It was an idea inspired by Mr. Rogers, the iconic television personality and minister. How can we be better neighbors? Two years ago, church school teachers, children and parishioners from St. Mary’s Episcopal Church in Wayne began the process of answering that question. Their first idea, as part of Lent, was to fill backpacks with supplies for those in need and make them ready on demand. Some parishioners carried them in their cars if they were traveling just in case they met someone in need.
Then parishioner Melissa Acton heard about the “little free pantry,” a small outside standalone pantry stocked with essentials. Her first thought: “we can do this.” Acton brought the idea to the church and another parishioner George Arnott, who had a passion for woodworking and teaching children, ran with it. George lost his wife Mary Jo months before and was looking for a project to honor her life.
Arnott met with the church’s children to design and ultimately build the pantry project. The children decided the pantry should mirror an actual refrigerator and they used that as a guide. The project, sketched on a napkin, became reality.
“There was such enthusiasm from the younger kids in church,” said Father Joseph Smith, the church’s rector. “They always wanted to visit with the older kids and see the progress.”
The location of the pantry, near a bus stop, would ensure foot traffic and easy access to the pantry’s items. In September 2017, the pantry was officially feted and stocked with food and some toiletries. Unfortunately, Arnott, its main architect and leader, had passed away a few months prior. His family, however, was there to celebrate in his absence.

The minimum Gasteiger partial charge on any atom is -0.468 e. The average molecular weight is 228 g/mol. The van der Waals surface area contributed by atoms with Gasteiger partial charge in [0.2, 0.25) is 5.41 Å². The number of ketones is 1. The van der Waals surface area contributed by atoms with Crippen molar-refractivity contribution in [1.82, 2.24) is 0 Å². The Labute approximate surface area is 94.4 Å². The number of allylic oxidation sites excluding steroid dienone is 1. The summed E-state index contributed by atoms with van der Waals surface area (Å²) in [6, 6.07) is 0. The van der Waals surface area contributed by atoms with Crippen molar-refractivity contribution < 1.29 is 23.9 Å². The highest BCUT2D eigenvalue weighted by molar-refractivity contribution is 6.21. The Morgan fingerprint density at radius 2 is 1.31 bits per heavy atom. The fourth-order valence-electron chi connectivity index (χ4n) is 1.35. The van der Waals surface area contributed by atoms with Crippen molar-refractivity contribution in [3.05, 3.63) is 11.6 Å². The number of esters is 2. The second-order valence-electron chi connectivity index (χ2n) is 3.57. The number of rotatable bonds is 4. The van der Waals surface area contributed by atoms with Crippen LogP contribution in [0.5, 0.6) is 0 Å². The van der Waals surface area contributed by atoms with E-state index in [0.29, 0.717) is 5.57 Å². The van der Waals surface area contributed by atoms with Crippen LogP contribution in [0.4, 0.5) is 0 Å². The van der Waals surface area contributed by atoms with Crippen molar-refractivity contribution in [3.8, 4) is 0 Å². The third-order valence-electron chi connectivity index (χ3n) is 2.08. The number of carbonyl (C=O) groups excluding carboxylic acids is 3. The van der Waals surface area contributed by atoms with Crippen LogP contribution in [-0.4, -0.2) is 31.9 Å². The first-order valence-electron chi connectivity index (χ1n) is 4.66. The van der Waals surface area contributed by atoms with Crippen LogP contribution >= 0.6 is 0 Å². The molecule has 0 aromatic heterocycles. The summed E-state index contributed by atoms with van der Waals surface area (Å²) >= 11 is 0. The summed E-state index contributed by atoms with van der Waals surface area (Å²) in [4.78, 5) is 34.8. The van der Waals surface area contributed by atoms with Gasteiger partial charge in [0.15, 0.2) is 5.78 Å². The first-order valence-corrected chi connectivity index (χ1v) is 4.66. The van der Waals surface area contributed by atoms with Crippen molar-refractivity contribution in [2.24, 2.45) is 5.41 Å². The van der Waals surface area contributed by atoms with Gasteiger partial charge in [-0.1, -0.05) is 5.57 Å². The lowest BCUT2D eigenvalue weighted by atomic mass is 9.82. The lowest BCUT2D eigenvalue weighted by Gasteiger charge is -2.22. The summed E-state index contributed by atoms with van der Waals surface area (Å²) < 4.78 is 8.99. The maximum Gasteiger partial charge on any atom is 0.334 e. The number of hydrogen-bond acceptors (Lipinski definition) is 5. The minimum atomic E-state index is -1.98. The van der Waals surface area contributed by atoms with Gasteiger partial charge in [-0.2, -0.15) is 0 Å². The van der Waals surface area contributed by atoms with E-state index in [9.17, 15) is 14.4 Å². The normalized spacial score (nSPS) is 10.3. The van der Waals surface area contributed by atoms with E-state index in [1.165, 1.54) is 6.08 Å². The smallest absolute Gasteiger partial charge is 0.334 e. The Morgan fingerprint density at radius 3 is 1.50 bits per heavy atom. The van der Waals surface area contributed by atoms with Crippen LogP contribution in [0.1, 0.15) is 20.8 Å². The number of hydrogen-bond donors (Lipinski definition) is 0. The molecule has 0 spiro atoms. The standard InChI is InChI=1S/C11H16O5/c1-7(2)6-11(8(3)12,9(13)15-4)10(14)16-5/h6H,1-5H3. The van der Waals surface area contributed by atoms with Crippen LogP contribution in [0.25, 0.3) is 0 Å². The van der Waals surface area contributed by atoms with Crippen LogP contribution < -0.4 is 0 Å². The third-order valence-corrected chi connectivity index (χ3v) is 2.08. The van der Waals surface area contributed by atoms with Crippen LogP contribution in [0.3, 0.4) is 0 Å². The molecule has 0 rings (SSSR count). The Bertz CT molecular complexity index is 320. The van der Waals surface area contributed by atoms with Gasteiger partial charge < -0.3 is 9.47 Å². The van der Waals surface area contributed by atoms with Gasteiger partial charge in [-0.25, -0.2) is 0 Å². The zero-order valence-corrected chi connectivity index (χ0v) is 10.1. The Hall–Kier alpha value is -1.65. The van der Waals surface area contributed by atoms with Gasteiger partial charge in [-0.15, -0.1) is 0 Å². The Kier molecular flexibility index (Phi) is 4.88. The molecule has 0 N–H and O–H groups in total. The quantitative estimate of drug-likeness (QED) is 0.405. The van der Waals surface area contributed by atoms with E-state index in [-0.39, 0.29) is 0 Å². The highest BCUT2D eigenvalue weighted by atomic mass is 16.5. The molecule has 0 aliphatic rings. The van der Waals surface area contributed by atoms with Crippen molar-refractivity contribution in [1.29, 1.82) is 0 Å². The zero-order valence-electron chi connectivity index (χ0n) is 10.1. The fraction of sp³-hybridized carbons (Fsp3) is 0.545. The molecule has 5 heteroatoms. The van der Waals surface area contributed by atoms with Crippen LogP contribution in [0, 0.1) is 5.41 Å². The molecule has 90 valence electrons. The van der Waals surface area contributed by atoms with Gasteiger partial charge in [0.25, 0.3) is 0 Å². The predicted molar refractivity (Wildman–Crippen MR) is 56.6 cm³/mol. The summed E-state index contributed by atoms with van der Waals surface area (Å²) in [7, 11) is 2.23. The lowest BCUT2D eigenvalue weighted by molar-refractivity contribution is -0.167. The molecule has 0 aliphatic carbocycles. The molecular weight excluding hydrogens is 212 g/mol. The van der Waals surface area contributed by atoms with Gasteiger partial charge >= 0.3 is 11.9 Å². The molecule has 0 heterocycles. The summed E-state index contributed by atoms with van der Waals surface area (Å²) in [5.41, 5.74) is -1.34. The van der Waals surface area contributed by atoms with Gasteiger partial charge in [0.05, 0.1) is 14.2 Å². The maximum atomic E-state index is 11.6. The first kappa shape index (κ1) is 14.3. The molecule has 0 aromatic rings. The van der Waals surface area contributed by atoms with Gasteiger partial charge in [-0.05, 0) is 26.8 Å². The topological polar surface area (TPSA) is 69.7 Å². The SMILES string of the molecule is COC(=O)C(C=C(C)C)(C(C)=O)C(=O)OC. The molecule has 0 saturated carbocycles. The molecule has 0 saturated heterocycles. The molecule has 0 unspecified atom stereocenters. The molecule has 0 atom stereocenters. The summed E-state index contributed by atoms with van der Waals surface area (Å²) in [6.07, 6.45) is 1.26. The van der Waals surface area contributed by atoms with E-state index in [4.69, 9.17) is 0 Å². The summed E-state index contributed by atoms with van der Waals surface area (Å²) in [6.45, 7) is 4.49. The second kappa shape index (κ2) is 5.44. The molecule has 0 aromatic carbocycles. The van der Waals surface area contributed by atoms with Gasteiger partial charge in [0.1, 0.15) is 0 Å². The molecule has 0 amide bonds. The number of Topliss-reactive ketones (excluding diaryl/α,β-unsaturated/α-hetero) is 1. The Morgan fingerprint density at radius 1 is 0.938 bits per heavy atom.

Anxiously, church members watched and waited to see how it would do. “We had a lot of people worrying that it would be vandalized or that someone might take all the food,” said Acton. “We have not had any issues.” But even if they do, they are now well equipped to handle it thanks to involvement from all of their neighbors. Radnor Middle School across the street and a Brownie troop have all organized food drives to stock the pantry. Young ballerinas who attend a dance class at St. Mary’s have brought in supplies as well. Local moms have asked their friends to fill bags for the pantry.
“We have also seen a jump in what we can take to St. Mary’s pantry in Chester,” said Smith. “There is abundance.”
During some of the coldest days of January, a church member named Edith Helms knit hats and put them in the pantry. All were used. “I think the coolest thing that happened was when we first placed a box of diapers in the pantry,” said Smith. “Someone just took a few versus taking the entire pack. ‘Give us today your daily bread.’ Not everything I need for the rest of my time on earth, just today. You could tell that people were only taking what they needed.“
Reese Acton, Melissa’s son, was a critical part of the pantry project. “I didn’t expect the type of reaction that we got from the community, he said. “I expected it to succeed but I think it’s been doing a lot better than everyone expected.”
The project also uncovered need in their own backyard. “Most of us have grown up in this area,” said Allyson Radford, a vestry member who is also in charge of youth ministry. “We found a hidden demographic of need that we might not have seen before.”
The church is hopeful others will replicate the project. “This is a teaching tool for us,” said Smith. “It is a practical example of what can be achieved through our church school program and what it means to put faith into action.”
To learn more about creating your own pantry project, contact Father Smith at email@example.com, 610-688-1313.